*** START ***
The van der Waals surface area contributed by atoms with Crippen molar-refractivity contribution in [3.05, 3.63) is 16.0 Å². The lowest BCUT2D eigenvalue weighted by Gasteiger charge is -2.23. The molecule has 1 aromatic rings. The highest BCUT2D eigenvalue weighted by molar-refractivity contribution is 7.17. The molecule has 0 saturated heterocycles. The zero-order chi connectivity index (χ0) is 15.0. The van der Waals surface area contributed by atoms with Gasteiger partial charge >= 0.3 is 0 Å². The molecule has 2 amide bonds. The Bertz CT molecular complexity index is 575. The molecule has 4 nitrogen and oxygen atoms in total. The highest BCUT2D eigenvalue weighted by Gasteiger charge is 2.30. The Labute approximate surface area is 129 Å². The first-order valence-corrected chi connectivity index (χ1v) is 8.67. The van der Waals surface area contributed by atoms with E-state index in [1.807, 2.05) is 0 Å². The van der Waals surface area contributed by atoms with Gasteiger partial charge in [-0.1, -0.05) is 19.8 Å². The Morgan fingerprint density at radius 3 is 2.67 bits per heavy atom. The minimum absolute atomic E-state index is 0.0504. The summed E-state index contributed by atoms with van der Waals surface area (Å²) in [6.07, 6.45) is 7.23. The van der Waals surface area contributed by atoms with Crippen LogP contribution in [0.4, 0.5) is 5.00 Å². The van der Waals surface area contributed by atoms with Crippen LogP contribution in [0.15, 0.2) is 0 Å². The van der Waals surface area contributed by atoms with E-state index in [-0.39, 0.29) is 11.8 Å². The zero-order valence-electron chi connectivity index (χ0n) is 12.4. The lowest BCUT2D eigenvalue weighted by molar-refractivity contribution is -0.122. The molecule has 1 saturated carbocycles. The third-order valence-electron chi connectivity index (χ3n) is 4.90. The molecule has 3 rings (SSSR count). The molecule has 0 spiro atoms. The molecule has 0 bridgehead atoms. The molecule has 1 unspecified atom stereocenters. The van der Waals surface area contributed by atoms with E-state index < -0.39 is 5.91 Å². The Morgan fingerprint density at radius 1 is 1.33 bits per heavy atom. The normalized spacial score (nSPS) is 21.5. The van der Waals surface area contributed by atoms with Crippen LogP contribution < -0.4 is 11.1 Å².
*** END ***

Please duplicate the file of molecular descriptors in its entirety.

The van der Waals surface area contributed by atoms with Crippen molar-refractivity contribution in [3.05, 3.63) is 16.0 Å². The lowest BCUT2D eigenvalue weighted by Gasteiger charge is -2.23. The molecule has 1 aromatic rings. The highest BCUT2D eigenvalue weighted by molar-refractivity contribution is 7.17. The molecule has 0 saturated heterocycles. The zero-order chi connectivity index (χ0) is 15.0. The van der Waals surface area contributed by atoms with Gasteiger partial charge >= 0.3 is 0 Å². The molecule has 2 amide bonds. The Bertz CT molecular complexity index is 575. The molecule has 4 nitrogen and oxygen atoms in total. The highest BCUT2D eigenvalue weighted by Gasteiger charge is 2.30. The Labute approximate surface area is 129 Å². The first-order valence-corrected chi connectivity index (χ1v) is 8.67. The van der Waals surface area contributed by atoms with E-state index in [1.807, 2.05) is 0 Å². The van der Waals surface area contributed by atoms with Gasteiger partial charge in [-0.1, -0.05) is 19.8 Å². The Morgan fingerprint density at radius 3 is 2.67 bits per heavy atom. The minimum absolute atomic E-state index is 0.0504. The summed E-state index contributed by atoms with van der Waals surface area (Å²) in [6.07, 6.45) is 7.23. The van der Waals surface area contributed by atoms with Crippen LogP contribution in [0.4, 0.5) is 5.00 Å². The van der Waals surface area contributed by atoms with Crippen LogP contribution in [0.15, 0.2) is 0 Å². The van der Waals surface area contributed by atoms with E-state index in [-0.39, 0.29) is 11.8 Å². The zero-order valence-electron chi connectivity index (χ0n) is 12.4. The lowest BCUT2D eigenvalue weighted by molar-refractivity contribution is -0.122. The molecule has 1 saturated carbocycles. The third-order valence-electron chi connectivity index (χ3n) is 4.90. The molecule has 3 rings (SSSR count). The molecule has 0 spiro atoms. The molecule has 0 bridgehead atoms. The molecule has 1 unspecified atom stereocenters. The van der Waals surface area contributed by atoms with E-state index < -0.39 is 5.91 Å². The Morgan fingerprint density at radius 1 is 1.33 bits per heavy atom. The normalized spacial score (nSPS) is 21.5. The van der Waals surface area contributed by atoms with Crippen LogP contribution < -0.4 is 11.1 Å².